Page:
Wednesday, January 02, 2008

CU Professor teaching a class to solve DNC math problems

WE'VE MOVED! Democratic Convention Watch is now at http://www.DemocraticConventionWatch.com

The Denver Post has a story on University of Colorado Professor Harvey Greenberg who is teaching a class called Math Clinic: Preparing for the Democratic National Convention.

When professor Harvey Greenberg thinks about the Democratic National Convention, he sees problems — math ones.

Like 12,000 volunteers in thousands of positions for five days means a million job shifts. Or hauling 35,000 people from the airport to the convention center — and doing it in an environmentally friendly way — means thousands of routes timed to perfection.

These problems pose a great learning opportunity for Greenberg's math class at the University of Colorado Denver, where a few dozen students will toil on the stickiest and hairiest logistics for the biggest party Denver has hosted in a generation.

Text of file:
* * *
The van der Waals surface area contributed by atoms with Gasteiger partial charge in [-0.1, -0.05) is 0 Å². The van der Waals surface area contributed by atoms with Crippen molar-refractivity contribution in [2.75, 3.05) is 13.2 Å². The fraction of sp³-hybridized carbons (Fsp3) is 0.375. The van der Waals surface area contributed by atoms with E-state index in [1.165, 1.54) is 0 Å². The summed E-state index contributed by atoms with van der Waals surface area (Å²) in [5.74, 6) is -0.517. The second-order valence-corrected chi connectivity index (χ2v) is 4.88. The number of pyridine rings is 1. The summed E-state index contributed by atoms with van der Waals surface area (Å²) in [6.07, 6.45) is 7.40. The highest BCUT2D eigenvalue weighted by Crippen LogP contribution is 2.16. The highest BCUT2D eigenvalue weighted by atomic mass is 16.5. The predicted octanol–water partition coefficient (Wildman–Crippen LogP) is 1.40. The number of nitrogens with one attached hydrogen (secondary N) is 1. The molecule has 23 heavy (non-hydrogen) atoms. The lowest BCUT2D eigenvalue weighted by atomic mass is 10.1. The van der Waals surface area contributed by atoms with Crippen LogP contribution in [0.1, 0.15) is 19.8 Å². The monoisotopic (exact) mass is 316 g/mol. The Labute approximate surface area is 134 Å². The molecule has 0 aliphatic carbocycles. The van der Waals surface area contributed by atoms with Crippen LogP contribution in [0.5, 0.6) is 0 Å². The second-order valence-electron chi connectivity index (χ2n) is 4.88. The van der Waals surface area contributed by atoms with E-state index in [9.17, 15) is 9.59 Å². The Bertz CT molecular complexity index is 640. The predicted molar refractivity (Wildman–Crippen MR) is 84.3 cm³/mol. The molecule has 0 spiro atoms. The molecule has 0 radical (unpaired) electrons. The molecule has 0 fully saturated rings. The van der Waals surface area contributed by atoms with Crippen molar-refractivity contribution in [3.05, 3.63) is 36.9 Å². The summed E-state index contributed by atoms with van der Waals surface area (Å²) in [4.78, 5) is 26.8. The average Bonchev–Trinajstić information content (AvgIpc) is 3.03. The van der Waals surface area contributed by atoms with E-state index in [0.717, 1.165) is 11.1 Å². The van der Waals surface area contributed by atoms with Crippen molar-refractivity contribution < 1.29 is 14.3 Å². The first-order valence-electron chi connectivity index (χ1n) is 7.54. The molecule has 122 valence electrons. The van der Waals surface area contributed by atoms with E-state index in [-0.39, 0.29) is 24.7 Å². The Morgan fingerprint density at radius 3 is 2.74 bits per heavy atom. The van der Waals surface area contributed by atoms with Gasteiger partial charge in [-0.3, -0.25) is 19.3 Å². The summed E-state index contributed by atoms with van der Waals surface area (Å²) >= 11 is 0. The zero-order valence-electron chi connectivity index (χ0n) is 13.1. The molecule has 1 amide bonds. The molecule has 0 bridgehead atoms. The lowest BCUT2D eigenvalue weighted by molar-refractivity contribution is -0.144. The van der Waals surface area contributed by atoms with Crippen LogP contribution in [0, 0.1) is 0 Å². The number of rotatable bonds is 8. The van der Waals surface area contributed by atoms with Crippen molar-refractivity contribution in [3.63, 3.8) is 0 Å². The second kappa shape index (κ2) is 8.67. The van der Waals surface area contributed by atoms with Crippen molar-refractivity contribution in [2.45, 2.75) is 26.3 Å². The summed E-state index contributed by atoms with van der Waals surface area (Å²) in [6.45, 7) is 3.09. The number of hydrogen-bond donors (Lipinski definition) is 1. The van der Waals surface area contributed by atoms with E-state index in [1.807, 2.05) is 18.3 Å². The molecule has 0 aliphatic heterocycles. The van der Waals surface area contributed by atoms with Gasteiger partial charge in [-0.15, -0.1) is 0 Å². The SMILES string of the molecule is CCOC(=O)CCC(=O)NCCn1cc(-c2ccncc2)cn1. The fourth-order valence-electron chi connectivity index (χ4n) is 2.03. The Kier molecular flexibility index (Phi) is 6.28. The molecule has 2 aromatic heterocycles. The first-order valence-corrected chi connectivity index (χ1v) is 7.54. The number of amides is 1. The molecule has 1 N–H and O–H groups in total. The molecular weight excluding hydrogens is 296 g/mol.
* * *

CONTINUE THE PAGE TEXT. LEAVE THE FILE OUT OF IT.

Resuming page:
You can read more about the class at CU Denver's website

The Democratic National Convention will be held in Denver August 25-28. Its planning is being co-managed by the national DNC Committee and the DNC Host Committee. Our goal is to understand preparation and planning challenges that are amenable to mathematical modeling. One example is bus scheduling to move delegates and others between hotels and the Pepsi Center. Less obvious are challenges associated with the Host Committee initiative: Greening the DNC . This is an exciting frontier not done by any other Convention Committee. There are many more challenges for planning this historic event, creating opportunities for us to explore.

It will be interesting to see what the findings are from the class and whether the DNC decides to use any of it in their planning.



1 comments:

Zack said...

Unfortunately, thinking that you're helping anything in a serious way in terms of environmentalism by carefully coordinating how you bus people across a city for a convention they all flew thousands of miles to get to is a good example of why we're getting nowhere fast towards environmental sustainability.